Mamnun Haq

Mamnun Haq
Community Health Worker, DREAM Project and former head of the Taxi Workers Alliance.

Tell us about yourself.

My name is Mamnunul (Mamnun) Haq. I immigrated to the US from Bangladesh twenty two years ago and live on Ocean Parkway, in Kensington, Brooklyn with my wife and children. I’m working as a Community Health Worker for the DREAM Project at the Center for the Study of Asian American Health, NYU School of Medicine, carrying out research and health promotion intervention activities with study participants.

I was a full time NYC yellow medallion taxi cab driver prior to working at NYU and was also a co-founder of the largest taxi drivers union, the New York Taxi Workers Alliance (NYTWA), and worked to develop and organize over 17,000 members through community outreach, media campaigns and political/legal advocacy. I’m a long time organizer and a leader of the Bangladeshi community in Kensington as well as NYC. I’m also the coordinator of the city wide outreach committee of Alliance of South Asian American Labor (ASAAL) and a member of Brooklyn Community Board 12.

How did you first get involved in PB, and why?

I received a call from my Councilmember Brad Lander who is a champion of PBNYC, and he explained how he would like to spend a million dollars from his discretionary funds in our collective community through PBNYC. He asked me if I would join with him in the process. It was a new and interesting process that aimed to directly involve community members. The Bangladeshi community is often left behind and less likely to take part in civic engagement and election processes. As a leader of the community, I thought the PB process would be a great way to get them involved as well as work as a stepping stone to future civic engagement opportunities.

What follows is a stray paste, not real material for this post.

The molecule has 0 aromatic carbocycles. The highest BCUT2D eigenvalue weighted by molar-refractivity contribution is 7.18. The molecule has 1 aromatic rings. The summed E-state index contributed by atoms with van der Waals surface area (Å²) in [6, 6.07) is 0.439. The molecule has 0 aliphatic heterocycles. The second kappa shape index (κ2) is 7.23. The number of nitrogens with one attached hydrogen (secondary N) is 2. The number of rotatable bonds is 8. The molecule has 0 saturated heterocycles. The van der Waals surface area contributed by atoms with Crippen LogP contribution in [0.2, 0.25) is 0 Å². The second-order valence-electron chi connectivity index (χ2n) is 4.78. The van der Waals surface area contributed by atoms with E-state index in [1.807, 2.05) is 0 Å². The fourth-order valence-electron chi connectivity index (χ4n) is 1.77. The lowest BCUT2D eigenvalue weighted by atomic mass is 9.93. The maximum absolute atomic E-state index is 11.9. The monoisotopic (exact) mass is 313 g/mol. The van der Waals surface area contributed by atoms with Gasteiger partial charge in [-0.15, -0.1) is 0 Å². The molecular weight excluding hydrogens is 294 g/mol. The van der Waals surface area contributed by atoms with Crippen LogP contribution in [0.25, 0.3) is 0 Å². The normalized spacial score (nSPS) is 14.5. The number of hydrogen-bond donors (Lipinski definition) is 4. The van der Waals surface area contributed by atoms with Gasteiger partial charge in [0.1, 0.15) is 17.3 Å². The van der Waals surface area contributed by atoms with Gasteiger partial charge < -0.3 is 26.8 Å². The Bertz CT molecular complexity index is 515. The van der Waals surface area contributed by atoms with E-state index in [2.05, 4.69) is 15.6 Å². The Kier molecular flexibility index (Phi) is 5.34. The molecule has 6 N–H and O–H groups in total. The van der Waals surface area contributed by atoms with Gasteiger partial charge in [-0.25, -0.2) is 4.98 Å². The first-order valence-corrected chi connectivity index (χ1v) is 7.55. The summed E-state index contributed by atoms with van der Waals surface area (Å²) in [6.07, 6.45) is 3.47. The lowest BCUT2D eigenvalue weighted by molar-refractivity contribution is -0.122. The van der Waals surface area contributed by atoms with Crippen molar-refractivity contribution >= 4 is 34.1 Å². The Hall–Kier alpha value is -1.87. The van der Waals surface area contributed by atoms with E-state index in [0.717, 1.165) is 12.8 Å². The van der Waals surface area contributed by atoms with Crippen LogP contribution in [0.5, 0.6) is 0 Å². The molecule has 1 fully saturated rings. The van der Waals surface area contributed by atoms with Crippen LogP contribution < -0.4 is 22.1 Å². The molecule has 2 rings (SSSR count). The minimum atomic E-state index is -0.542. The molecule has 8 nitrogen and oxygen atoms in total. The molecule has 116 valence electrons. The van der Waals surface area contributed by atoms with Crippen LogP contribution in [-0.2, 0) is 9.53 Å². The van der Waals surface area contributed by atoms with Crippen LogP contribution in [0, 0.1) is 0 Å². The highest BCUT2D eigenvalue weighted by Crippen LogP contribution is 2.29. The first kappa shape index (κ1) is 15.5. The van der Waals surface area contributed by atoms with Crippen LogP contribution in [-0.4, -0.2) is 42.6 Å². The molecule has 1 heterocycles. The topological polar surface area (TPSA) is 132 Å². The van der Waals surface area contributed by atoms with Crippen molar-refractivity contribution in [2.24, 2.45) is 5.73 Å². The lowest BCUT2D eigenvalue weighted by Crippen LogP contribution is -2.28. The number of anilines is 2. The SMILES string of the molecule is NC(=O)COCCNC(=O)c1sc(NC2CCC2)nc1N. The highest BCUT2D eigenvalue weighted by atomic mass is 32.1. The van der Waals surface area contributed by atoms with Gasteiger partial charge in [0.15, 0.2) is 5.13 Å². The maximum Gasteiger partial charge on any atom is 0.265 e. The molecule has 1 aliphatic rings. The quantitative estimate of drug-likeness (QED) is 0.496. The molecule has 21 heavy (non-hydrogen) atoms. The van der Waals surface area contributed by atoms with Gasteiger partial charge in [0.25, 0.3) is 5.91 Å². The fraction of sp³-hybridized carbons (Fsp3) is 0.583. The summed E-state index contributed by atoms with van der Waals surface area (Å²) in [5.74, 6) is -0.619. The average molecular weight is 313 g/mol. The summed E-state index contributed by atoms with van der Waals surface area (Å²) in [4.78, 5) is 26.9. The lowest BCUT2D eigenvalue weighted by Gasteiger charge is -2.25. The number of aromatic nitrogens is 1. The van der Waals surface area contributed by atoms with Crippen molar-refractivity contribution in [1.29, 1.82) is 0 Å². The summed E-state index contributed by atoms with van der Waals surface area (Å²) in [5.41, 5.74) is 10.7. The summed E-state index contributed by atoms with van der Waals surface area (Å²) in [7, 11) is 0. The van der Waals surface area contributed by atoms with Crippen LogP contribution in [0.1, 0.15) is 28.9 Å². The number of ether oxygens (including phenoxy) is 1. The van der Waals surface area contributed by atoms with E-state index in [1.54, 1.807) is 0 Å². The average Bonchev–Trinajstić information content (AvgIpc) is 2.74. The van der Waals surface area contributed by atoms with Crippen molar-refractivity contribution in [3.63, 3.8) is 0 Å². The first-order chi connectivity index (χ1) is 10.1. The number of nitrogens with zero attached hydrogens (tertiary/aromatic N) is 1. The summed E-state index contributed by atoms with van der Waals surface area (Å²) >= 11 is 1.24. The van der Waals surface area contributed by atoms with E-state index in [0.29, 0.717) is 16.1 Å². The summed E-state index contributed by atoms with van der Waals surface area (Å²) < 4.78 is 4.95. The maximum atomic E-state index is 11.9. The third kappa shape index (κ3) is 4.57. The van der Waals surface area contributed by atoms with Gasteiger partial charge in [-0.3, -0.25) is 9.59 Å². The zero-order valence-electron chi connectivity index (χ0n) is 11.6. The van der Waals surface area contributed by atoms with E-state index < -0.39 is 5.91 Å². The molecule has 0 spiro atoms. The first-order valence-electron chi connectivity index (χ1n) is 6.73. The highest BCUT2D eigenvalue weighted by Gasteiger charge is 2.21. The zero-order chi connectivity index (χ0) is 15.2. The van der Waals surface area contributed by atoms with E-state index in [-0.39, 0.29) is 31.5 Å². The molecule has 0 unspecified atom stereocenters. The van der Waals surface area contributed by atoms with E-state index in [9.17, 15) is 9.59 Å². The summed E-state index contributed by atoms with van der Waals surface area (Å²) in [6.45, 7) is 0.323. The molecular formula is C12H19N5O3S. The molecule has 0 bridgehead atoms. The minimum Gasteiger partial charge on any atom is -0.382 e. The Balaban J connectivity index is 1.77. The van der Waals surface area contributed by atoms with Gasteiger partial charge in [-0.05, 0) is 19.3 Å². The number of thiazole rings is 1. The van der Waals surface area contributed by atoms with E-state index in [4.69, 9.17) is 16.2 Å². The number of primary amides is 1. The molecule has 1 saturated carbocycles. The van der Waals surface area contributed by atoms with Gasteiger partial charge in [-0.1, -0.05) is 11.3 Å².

It was heartwarming and inspiring to see members of varied immigrant communities come out and vote. Many of these community members are not fortunate enough to be able to vote in local, state and federal elections.

What did you end up doing in the PB process?

I attended community events to talk about PB and explain why it is so important for us to participate. I worked with faith-based organizations (Mosques) and community organizations to make this process more successful and relevant to its community members. In the past few years of the PB process, I have worked as a budget delegate, district committee member, and most recently, as a city wide steering committee member representing council district 39 – all working to implement the PB process efficiently and effectively.

What most surprised you about your experience with PB?

I was happily surprised by how the PB process allows community members to directly dictate where they want their tax dollars spent. It is always wonderful to see people of all backgrounds come out to support these integral projects, be it for school bathrooms, cleaner parks, or safer streets. This is different from my previous experiences with community engagement because it is truly based on community building and the response has been positive all around. People enjoy having a hand in deciding how their communities are improved.

What were the biggest impacts of PB on the community? On you as a person?

It was heartwarming and inspiring to see members of the varied immigrant communities in council district 39, especially Kensington, come out to vote. Many of these community members are not fortunate enough to be able to vote in local, state and federal elections. Because of the PB process, these community members received the opportunity to have a voice in deciding where money is allocated in their neighborhoods and their district. It was easy to see the glow on their faces and the happiness they felt in taking part in a truly democratic process.

– November 2013

Photo by Adam Stoltman.

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